The most beautiful tones of the evening were from the lyric sopranos Lisette Oropesa as Miranda and Layla Claire as Helena, both of whom I hope I will be hearing lots more of in roles where they can develop characters. Mezzo Elizabeth DeShong was great in “Where shall I fly” from Hercules, I mean here she was Hermia. David Daniels was in the nominally central role of Prospero but did not make a strong impression and sounded thin and effortful, though his singing is musical. Stronger was the powerful countertenor of Anthony Roth Costanzo in the Fortinbras-like role of Ferdinand, who made the most of his one aria and duet. As Demetrius and Lysander, Paul Appleby and Elliot Madore were fine but made less of an impression than the women.

William Christie must, for better or worse, must bear much responsibility for this affair as well. As for his conducting, it was good. It was, as one would expect, very fast. This had a much less percussive and crisp effect with the Met’s modern orchestra than it would have with a historical practice one, and sometimes the singers were challenged. Still, he knows the style and got the orchestra sounding more Baroque than I would have expected. The instrumentation was small but not so small as to sound dinky.

But the entire thing left a bitter taste, a dumbed- and watered-down evening that is for the most part not actually that fun. I suspect this was a one-off experiment, and it’s not one I would be eager to repeat. Can we give a real Baroque opera a shot next time, please?

*It also lacks a cameo by Jean-Paul Fouchécourt crying “Ze plane! Ze plane!”
**See also Text and Smacked, I mean, Text and Act.

More photos:



Photo copyright Ken Howard/Metropolitan Opera

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Les Arts Florissants bring Atys to BAM

Happy fall, everyone! The opera season in New York started this weekend with Atys at the Brooklyn Academy of Music and I went and wrote about it at Bachtrack.

In 1676, Louis XIV’s court composer, Jean-Baptiste Lully, wrote Atys,
an unusually tragic opera that became a favorite of the king. In 1987,
William Christie’s Les Arts Florissants revived it in an acclaimed
series of performances in Paris and eventually at the Brooklyn Academy
of Music. Like Louis XIV centuries before, modern audiences were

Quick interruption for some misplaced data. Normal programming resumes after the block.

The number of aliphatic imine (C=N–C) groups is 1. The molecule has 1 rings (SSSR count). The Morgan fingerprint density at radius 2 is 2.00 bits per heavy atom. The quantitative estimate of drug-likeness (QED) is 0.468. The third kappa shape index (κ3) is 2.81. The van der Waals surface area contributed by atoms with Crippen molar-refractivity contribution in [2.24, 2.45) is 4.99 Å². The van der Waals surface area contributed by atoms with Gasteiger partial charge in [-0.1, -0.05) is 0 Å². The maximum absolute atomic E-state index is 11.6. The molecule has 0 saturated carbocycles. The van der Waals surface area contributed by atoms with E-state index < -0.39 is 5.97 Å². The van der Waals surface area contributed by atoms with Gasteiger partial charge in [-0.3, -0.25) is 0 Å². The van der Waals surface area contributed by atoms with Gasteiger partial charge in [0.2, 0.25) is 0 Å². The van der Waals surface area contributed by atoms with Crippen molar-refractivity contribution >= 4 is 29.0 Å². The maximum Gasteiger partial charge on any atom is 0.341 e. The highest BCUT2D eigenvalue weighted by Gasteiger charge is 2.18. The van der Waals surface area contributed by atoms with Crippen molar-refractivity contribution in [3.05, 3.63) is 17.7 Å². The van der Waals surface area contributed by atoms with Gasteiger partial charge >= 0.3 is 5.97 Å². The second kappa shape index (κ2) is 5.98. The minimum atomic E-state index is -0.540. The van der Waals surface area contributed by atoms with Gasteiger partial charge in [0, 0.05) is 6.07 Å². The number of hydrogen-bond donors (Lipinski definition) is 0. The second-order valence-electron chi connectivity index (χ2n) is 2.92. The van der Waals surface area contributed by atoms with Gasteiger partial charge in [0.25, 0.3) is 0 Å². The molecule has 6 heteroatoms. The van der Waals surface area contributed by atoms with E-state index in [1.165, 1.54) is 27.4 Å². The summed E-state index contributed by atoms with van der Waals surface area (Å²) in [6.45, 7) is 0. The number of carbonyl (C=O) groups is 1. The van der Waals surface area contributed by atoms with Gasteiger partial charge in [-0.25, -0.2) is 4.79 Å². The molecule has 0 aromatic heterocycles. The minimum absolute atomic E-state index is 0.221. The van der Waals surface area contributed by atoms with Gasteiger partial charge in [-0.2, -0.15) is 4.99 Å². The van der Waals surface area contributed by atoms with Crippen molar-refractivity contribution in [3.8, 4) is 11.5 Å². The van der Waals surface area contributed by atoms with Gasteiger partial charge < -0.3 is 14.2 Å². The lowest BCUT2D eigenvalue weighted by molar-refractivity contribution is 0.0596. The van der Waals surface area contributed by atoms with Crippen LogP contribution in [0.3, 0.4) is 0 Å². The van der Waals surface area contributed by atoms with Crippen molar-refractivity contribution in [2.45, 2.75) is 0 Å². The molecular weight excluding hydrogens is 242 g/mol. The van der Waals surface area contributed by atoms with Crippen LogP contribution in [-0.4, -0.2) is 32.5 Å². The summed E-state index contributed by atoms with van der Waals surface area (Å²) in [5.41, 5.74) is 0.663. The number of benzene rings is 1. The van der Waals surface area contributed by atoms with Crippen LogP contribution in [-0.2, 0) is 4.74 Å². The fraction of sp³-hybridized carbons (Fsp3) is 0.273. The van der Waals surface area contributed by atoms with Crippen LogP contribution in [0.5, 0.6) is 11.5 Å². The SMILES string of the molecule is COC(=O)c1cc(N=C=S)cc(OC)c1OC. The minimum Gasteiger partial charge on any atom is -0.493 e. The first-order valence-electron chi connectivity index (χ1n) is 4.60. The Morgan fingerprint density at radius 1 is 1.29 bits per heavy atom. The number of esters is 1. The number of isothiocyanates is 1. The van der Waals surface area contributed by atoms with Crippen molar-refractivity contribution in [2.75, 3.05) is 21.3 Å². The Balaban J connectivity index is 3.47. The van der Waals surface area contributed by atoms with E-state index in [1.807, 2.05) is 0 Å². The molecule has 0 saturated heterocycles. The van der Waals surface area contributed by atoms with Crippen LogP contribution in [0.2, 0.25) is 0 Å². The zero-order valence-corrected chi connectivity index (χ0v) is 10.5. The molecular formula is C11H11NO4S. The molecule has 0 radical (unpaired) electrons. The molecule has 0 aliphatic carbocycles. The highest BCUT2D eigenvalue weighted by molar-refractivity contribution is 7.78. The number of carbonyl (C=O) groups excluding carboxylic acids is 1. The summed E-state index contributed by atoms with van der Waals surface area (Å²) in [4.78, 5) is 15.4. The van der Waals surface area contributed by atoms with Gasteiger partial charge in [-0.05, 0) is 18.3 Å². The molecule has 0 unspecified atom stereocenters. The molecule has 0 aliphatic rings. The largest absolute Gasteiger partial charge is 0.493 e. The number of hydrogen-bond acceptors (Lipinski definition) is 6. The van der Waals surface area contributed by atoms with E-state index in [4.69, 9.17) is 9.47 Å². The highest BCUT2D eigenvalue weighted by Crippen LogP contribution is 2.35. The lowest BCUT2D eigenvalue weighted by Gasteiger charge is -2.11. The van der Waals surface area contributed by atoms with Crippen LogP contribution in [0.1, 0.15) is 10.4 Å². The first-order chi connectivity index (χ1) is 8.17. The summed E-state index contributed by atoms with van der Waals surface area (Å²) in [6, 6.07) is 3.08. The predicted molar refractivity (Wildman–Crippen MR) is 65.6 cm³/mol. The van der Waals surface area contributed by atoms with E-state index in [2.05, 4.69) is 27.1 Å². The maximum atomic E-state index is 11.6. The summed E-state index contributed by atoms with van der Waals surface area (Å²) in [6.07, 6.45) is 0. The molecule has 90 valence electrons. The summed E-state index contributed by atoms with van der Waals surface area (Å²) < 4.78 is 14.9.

enchanted by the work’s austere, pure declamation, grand choruses, and
graceful dances and its success was again influential.

Click here to read the whole thing. (By the way, I am blogging again. I’ll report from the Anna Bolena dress at the Met on Thursday, such as one can report on a dress rehearsal. I can’t go to opening night, unfortunately.)

This was a great performance, but I personally preferred LAF’s last big BAM project, The Fairy Queen. This is probably because it was so funny and different and as a semi-opera had a lot of novelty value for me. This is the kind of novelty that Atys had when it was first performed in NYC in 1987 1989. Lully opera has become more established but hardly commonplace since, so some of that freshness is still there today, but not to the same radical degree–I’ve certainly heard a lot more Lully than I have semi-opera. How much of Atys‘s original success was due to the novelty of French Baroque and how much due to the production’s undeniable excellence?

This is part of the reason why I’m a little disappointed that Les Arts Florissants have redone Atys instead of creating another production to expand our limited repertoire of French Baroque opera in New York (LAF has done a lot more in their home base in Europe but only a few of those productions have come to BAM). I know that this new iteration came into existence solely because of the generosity of a philanthropist, and we should be grateful for that! And 22 years is a long time, perhaps too long to begrudge a repeat. But I still am a fan of variety, and if you only know Atys you don’t know the full diversity of the French Baroque. I recommended some DVDs in the review, here are some clips. Most of these productions are a lot more daring and modern than Villégier’s Atys.

Most similar to Atys is Lully’s Armide, which is way better than Rossini’s and the LAF’s DVD is awesome. The Armide is Stephanie d’Oustrac who was Cybèle in Atys in France (and in the forthcoming DVD) but did not come to New York, unfortunately. Her replacement was talented but a little undersized for the role. D’Oustrac is epic.

I love this goofy, almost all dance production of Rameau’s Les Paladins.

Finally, this isn’t Les Arts Florissants, but I remind you of the DVD of Cavalli’s Ercole amante from De Nederlandse Opera that I wrote about a year ago, which is a fusion of French and Italian

Photo above © Pierre Grosbois